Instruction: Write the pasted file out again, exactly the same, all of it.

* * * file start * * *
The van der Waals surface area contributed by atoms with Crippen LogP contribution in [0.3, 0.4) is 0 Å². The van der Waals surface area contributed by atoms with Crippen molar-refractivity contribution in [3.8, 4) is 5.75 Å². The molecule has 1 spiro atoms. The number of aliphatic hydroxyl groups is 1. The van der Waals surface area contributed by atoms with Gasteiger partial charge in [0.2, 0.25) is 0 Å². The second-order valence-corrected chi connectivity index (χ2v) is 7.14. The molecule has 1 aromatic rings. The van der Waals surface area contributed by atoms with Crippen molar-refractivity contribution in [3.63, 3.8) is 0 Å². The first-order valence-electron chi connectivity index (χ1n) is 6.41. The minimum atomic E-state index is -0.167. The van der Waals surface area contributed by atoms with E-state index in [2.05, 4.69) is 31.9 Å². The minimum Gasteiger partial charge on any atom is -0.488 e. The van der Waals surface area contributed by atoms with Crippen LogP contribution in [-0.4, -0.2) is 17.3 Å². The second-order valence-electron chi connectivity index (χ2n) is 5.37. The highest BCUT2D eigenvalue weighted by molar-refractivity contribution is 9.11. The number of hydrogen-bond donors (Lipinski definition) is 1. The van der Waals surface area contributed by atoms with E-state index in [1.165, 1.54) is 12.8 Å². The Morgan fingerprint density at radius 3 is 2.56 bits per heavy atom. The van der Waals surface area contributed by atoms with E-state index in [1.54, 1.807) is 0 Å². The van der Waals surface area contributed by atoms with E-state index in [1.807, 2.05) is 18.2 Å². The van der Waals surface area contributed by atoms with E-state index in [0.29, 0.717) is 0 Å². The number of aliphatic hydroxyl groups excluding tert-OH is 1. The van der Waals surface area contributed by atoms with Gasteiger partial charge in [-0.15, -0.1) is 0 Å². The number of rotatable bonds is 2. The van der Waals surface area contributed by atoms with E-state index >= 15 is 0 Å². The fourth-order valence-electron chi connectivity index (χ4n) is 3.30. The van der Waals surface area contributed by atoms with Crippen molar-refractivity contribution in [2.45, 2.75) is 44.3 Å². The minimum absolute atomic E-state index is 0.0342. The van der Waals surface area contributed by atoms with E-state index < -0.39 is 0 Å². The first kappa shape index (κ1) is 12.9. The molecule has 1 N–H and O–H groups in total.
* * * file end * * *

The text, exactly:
The van der Waals surface area contributed by atoms with Crippen LogP contribution in [0.3, 0.4) is 0 Å². The van der Waals surface area contributed by atoms with Crippen molar-refractivity contribution in [3.8, 4) is 5.75 Å². The molecule has 1 spiro atoms. The number of aliphatic hydroxyl groups is 1. The van der Waals surface area contributed by atoms with Gasteiger partial charge in [0.2, 0.25) is 0 Å². The second-order valence-corrected chi connectivity index (χ2v) is 7.14. The molecule has 1 aromatic rings. The van der Waals surface area contributed by atoms with Crippen molar-refractivity contribution in [3.63, 3.8) is 0 Å². The first-order valence-electron chi connectivity index (χ1n) is 6.41. The minimum atomic E-state index is -0.167. The van der Waals surface area contributed by atoms with E-state index in [2.05, 4.69) is 31.9 Å². The minimum Gasteiger partial charge on any atom is -0.488 e. The van der Waals surface area contributed by atoms with Crippen LogP contribution in [-0.4, -0.2) is 17.3 Å². The second-order valence-electron chi connectivity index (χ2n) is 5.37. The highest BCUT2D eigenvalue weighted by molar-refractivity contribution is 9.11. The number of hydrogen-bond donors (Lipinski definition) is 1. The van der Waals surface area contributed by atoms with E-state index in [1.165, 1.54) is 12.8 Å². The Morgan fingerprint density at radius 3 is 2.56 bits per heavy atom. The van der Waals surface area contributed by atoms with E-state index in [1.54, 1.807) is 0 Å². The van der Waals surface area contributed by atoms with E-state index in [1.807, 2.05) is 18.2 Å². The van der Waals surface area contributed by atoms with E-state index in [0.29, 0.717) is 0 Å². The number of aliphatic hydroxyl groups excluding tert-OH is 1. The van der Waals surface area contributed by atoms with Gasteiger partial charge in [-0.15, -0.1) is 0 Å². The number of rotatable bonds is 2. The van der Waals surface area contributed by atoms with E-state index >= 15 is 0 Å². The fourth-order valence-electron chi connectivity index (χ4n) is 3.30. The van der Waals surface area contributed by atoms with Crippen molar-refractivity contribution in [2.45, 2.75) is 44.3 Å². The minimum absolute atomic E-state index is 0.0342. The van der Waals surface area contributed by atoms with E-state index < -0.39 is 0 Å². The first kappa shape index (κ1) is 12.9. The molecule has 1 N–H and O–H groups in total.